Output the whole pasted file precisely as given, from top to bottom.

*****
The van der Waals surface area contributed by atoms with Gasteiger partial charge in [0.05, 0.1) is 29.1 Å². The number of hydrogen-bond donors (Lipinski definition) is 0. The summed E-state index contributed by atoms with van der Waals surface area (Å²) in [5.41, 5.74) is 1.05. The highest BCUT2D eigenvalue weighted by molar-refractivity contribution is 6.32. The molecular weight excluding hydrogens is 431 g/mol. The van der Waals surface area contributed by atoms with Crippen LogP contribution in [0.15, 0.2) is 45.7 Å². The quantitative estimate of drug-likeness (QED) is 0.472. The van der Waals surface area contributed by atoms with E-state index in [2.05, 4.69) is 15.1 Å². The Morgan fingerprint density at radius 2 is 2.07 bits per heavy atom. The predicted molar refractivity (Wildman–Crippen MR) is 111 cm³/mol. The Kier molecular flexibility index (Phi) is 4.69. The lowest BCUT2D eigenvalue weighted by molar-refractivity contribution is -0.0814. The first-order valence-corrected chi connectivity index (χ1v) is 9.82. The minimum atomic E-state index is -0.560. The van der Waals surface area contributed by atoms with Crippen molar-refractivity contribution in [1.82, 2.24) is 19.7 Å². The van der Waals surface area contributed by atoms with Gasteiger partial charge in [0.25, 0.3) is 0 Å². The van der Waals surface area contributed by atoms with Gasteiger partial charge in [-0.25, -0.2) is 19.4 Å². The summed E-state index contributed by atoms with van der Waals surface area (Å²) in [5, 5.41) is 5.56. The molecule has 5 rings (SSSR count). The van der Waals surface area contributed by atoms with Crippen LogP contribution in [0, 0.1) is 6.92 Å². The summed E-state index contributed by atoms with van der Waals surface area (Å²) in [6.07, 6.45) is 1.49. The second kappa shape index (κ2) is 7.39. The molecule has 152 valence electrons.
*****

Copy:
The van der Waals surface area contributed by atoms with Gasteiger partial charge in [0.05, 0.1) is 29.1 Å². The number of hydrogen-bond donors (Lipinski definition) is 0. The summed E-state index contributed by atoms with van der Waals surface area (Å²) in [5.41, 5.74) is 1.05. The highest BCUT2D eigenvalue weighted by molar-refractivity contribution is 6.32. The molecular weight excluding hydrogens is 431 g/mol. The van der Waals surface area contributed by atoms with Crippen LogP contribution in [0.15, 0.2) is 45.7 Å². The quantitative estimate of drug-likeness (QED) is 0.472. The van der Waals surface area contributed by atoms with E-state index in [2.05, 4.69) is 15.1 Å². The Morgan fingerprint density at radius 2 is 2.07 bits per heavy atom. The predicted molar refractivity (Wildman–Crippen MR) is 111 cm³/mol. The Kier molecular flexibility index (Phi) is 4.69. The lowest BCUT2D eigenvalue weighted by molar-refractivity contribution is -0.0814. The first-order valence-corrected chi connectivity index (χ1v) is 9.82. The minimum atomic E-state index is -0.560. The van der Waals surface area contributed by atoms with Crippen molar-refractivity contribution in [1.82, 2.24) is 19.7 Å². The van der Waals surface area contributed by atoms with Gasteiger partial charge in [0.25, 0.3) is 0 Å². The van der Waals surface area contributed by atoms with Gasteiger partial charge in [-0.25, -0.2) is 19.4 Å². The summed E-state index contributed by atoms with van der Waals surface area (Å²) in [5, 5.41) is 5.56. The molecule has 5 rings (SSSR count). The van der Waals surface area contributed by atoms with Crippen LogP contribution in [0, 0.1) is 6.92 Å². The summed E-state index contributed by atoms with van der Waals surface area (Å²) in [6.07, 6.45) is 1.49. The second kappa shape index (κ2) is 7.39. The molecule has 152 valence electrons.